The Justice Department has awarded $186,710 to a prominent conservative activist and a dean at the Rev. Jerry Falwell's Virginia university to write a course on the Constitution for high school students.
The grant by the department's Office of Juvenile Justice and Delinquency Prevention to conservative scholar James McClellan and consultant Jerry Combee comes during a freeze on the rest of the office's $70 million budget. The freeze, which has affected dozens of juvenile aid programs, is part of the Reagan administration's effort to abolish the office by April.
Alfred S. Regnery, director of the juvenile justice office, approved the noncompetitive award to McClellan's Center for Judicial Studies, a conservative think tank in Cumberland, Va., at the same time that another McClellan organization was running into trouble over a grant from the Legal Services Corp. The corporation has withheld part of the $337,000 grant, which expired last month, because McClellan did not complete some of his work.
Regnery said that McClellan's conservative views were a factor in approving the new grant.
"To be candid, it played a role," Regnery said. "What McClellan advocates, which is what the attorney general advocates, is a position that kids need to know about. It was something that wasn't being taught."
McClellan's material will help provide students "a very balanced approach" because the five other groups funded by the education program are more liberal, Regnery said.
Regnery said he has known McClellan since they worked for Republican senators in the 1970s. But he denied giving McClellan special treatment, saying the grant was among a half-dozen that his office had exempted from the Jan. 7 spending freeze because they had been pending for months.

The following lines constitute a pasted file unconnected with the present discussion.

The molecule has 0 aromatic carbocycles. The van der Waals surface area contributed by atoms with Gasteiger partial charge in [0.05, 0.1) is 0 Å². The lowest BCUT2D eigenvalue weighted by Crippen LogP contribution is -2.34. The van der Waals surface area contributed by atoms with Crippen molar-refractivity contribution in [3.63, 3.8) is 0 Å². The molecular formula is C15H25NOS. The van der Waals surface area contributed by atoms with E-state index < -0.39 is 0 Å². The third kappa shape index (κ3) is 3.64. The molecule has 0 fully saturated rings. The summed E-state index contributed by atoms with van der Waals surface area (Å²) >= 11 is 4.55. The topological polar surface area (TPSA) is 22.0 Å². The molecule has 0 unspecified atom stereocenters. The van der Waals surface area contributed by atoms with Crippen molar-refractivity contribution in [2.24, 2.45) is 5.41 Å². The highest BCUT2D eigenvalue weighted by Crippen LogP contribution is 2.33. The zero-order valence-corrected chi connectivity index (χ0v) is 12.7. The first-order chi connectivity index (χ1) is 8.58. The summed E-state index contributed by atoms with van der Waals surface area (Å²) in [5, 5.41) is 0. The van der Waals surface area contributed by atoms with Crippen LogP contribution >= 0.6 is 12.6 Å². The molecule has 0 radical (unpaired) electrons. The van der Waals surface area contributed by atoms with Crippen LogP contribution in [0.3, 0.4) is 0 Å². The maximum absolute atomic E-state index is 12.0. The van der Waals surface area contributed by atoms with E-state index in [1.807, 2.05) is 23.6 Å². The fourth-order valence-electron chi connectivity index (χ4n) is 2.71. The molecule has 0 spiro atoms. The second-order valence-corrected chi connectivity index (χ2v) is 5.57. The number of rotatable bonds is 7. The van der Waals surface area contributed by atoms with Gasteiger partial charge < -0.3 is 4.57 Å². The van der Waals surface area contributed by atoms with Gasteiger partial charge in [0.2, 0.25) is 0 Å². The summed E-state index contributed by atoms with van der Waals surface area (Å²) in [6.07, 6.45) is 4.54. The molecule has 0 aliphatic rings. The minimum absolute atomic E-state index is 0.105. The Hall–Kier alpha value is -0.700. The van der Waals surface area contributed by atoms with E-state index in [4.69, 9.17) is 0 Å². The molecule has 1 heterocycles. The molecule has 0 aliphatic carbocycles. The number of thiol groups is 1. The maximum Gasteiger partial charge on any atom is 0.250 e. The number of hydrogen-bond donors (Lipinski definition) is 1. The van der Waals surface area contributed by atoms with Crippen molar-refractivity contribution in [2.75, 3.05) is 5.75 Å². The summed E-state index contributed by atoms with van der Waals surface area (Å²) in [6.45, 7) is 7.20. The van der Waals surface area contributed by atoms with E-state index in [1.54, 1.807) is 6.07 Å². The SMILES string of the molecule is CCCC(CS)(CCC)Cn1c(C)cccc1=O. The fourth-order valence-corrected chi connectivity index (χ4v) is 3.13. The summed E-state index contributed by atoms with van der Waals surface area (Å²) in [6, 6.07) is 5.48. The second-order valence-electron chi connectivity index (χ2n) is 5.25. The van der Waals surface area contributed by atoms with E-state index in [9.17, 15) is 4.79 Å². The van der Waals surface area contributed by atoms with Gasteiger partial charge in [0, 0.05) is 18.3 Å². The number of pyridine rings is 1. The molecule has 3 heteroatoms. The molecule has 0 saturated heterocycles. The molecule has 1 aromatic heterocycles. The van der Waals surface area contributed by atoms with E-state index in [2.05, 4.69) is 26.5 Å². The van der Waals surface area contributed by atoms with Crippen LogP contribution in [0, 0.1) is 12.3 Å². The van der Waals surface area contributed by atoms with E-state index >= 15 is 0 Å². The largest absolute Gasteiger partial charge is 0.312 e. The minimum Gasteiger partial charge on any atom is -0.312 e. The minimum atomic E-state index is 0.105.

Regnery said he signed McClellan's grant Jan. 27 and has promised the center $46,678 for the first three months. He said there is "a risk" that the project could be aborted if Congress approves the administration's request to rescind the office's funding after April.
McClellan, a former aide to Sen. Jesse Helms (R-N.C.), did not respond to requests for comment. He told Regnery's office that such courses "can deter juvenile delinquency" and "can result in less student violence."
Combee, dean of business and government at Falwell's Liberty University -- formerly Liberty Baptist College -- in Lynchburg, will be "general editor" of the seven-volume course. He is the author of several textbooks used in Christian schools, including "The History of the World in Christian Perspective."
Combee said he is approaching the project as "a professional political scientist" and it will not have a conservative tilt. "Studies have shown that existing textbooks in American government do not do an effective job in presenting the Constitution," he said.
McClellan has criticized the courts for using the First Amendment to prohibit school prayer and religious activities. He has denounced as "chicanery" and "judicial activism" Supreme Court rulings that key protections in the Bill of Rights apply to the states.
Such arguments were set forth in McClellan's Legal Services project, which featured a manual on religious freedom in public schools. McClellan's legal aid center shared staff and facilities with the Center for Judicial Studies.
Although the Legal Services Corp. found that McClellan had canceled a scheduled conference, failed to complete several reports and received only 14 calls for legal help in 16 months, Regnery said he was "confident we won't have the same problems."
The Justice grant came four days after McClellan's center received a $191,796 grant from the National Endowment for the Humanities to hold eight conferences on the Bill of Rights. NEH official Joseph Phelan said the McClellan proposal included speakers from "all over the political spectrum."